Our recent experience re-emphasizes that America expects us to take care of our injured and wounded in a quality environment, in facilities that are healthy and clean. I assure you that the AirForce is meeting that expectation. All 75 AirForce medical treatment facilities are regularly inspected (both scheduled and unannounced) by two nationally recognized inspection and accreditation organizations. The Joint Commission inspects and accredits our AirForce medical centers and hospitals, while the Accreditation Association for Ambulatory Health Care inspects and accredits our outpatient clinics. These inspections focus on the critical areas of quality of patient care, patient safety, and the environment of care. All AirForce medical facilities have passed inspection and are currently fully accredited.
126.96.36.199. At a minimum, any data transmitted by commercial wireless devices, services, and technologies will implement data encryption from end to end over an assured channel (AC) (see clarification in Note below) and shall be validated under the Cryptographic Module Validation Program as meeting requirements, per Federal Information Processing Standards Publication (FIPS PUB) 140-2, Security Requirements for Cryptographic Modules, Overall Level 1 or Level 2, as dictated by the sensitivity of the data. Historically, ICS devices were not designed with encryption capabilities. In cases where commercial wireless must be employed but the ICS device(s) cannot provide FIPS PUB 140-2 encryption capabilities, the architecture must be carefully designed to provide an AC and additional defense-in-depth risk mitigation strategies to complement the IA controls to achieve an adequate level of security. The minimum acceptable cryptographic standard is the Advanced Encryption Standard (AES) using a cryptographic key length of 128 bits as outlined in FIPS PUB 197, Advanced Encryption Standard (AES).
ISSUING AND DISTRIBUTING OPERATING BUDGET AUTHORITY (OBA) 3.1. Overview. Apply this chapter in distributing Military Personnel (MILPERS) and Operation and Maintenance (O&M) Appropriation fund authorities. Refer to AFI 65-601, Volume 1, Budget Guidance and Procedures, for other appropriations. See AFPD 65-6 for AirForce policy on providing optimum funding flexibility at all levels and controlling OBA amounts so they don't exceed the authority received by the issuing activity. When issuing OBA, SAF/FMB and subordinate levels will identify restrictions imposed by the legislative and executive branches of the government and by the Office of the Secretary of Defense (OSD). Subordinate activities must ensure that the OBAs issued are consistent with the budget authority received with regard to funding classifications and limitations.
governmental) that conducts intelligence activities to acquire U.S. information, block or impair U.S. intelligence collection, influence U.S. policy, or disrupt U.S. systems and programs. This term includes a foreign intelligence and security service and international terrorist organizations. MDCO. Elements of the Military Departments authorized to conduct CI investigations, i.e., Army CI, Naval Criminal Investigative Service, and the AirForce Office of Special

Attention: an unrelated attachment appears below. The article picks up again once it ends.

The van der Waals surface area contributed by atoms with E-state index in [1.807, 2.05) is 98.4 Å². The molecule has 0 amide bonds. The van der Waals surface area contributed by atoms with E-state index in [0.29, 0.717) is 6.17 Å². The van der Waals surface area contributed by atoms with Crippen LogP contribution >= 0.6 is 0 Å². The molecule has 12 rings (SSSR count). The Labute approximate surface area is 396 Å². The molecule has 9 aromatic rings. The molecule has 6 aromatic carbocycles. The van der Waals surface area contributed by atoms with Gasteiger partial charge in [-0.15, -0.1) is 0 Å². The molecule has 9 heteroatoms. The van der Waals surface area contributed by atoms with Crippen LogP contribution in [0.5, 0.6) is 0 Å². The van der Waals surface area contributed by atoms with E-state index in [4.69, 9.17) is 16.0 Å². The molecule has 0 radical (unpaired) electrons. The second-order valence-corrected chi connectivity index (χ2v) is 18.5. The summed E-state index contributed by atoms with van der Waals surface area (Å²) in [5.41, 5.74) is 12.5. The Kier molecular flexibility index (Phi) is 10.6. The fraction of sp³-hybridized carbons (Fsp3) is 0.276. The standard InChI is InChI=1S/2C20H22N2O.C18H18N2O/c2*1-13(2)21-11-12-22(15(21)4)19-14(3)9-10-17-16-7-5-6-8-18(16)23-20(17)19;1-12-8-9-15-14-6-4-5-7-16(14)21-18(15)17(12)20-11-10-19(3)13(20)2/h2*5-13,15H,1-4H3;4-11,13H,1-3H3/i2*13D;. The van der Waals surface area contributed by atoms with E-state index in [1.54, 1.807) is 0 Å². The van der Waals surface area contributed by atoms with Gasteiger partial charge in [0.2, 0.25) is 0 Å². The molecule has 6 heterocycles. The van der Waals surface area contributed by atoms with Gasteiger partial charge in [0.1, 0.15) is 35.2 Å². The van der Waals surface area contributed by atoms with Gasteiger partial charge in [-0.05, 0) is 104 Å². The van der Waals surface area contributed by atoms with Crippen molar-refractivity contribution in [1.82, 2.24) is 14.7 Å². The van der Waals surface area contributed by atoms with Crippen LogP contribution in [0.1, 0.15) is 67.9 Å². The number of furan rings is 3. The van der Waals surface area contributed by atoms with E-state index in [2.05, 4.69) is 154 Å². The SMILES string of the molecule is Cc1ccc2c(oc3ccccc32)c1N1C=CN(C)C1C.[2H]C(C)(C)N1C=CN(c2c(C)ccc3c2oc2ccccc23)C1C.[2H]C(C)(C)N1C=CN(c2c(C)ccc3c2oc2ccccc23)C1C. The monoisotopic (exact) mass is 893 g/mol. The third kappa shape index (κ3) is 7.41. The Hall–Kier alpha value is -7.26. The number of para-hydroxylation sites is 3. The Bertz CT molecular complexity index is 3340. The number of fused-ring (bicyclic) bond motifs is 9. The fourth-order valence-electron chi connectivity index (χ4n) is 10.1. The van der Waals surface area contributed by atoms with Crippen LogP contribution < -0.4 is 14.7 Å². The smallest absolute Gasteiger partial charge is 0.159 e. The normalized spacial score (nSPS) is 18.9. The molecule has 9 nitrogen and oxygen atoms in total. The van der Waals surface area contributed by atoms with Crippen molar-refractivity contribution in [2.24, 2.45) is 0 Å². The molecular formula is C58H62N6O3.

Unaccompanied Personnel Housing Services (UPH): Manages execution of government owned, leased, contracted, or privatized UPH. Functional categories include: Unaccompanied Personnel Housing including Permanent Party UPH management services, initial issue of furnishings (furniture, appliances, and equipment) for newly constructed and renovated facilities, and management of replacement furnishings (repair, replace, control, moving and handling, inventory, warehousing and disposal). Child and Youth Programs: Assists Department of Defense (DoD) military and civilian personnel in balancing the competing demands of family life and the
Improves Departmental Management and Seeks Efficiencies. Secretary Gates is mak- ing broad changes to how DOD is managed up and down the organization, from the individual Services to the Office of the Secretary. Altogeth- er, he has proposed changes that will produce net savings of $78 billion over the course of five years. These improvements focus on creating a more streamlined, agile and effective organization and on freeing up resources currently tied up with ac- tivities that are low priorities or even relics from how the U.S. military was organized during the Cold War. Up to $100 billion in efficiency sav- ings will then be reinvested in higher priorities within DOD. Examples of these efficiency initia- tives include the Air Force’s consolidating two air operations centers in the United States and two in Europe, the Army’s avoiding $1.4 billion in military construction costs by sustaining existing facilities, and the Navy’s saving more than $1.3 billion by using multi-year procurement strate- gies to buy new surveillance, jamming, and fight- er aircraft. DOD is making itself into a leaner organization by slimming down upper manage- ment, for example by dis-establishing the head- quarters of the Second Fleet in Norfolk, Virginia, which had distinct responsibilities during the Cold War but which currently has training and mission responsibilities that will be transferred to a different part of the Navy. DOD is further promoting a leaner organization by trimming the number of Generals and Admirals by more than 100 positions out of the roughly 900 currently on the books, and by eliminating or downgrading nearly 200 out of 1,400 senior civil servant posi- tions. While these personnel changes will result in only modest savings, they will contribute to a leaner, more effective DOD.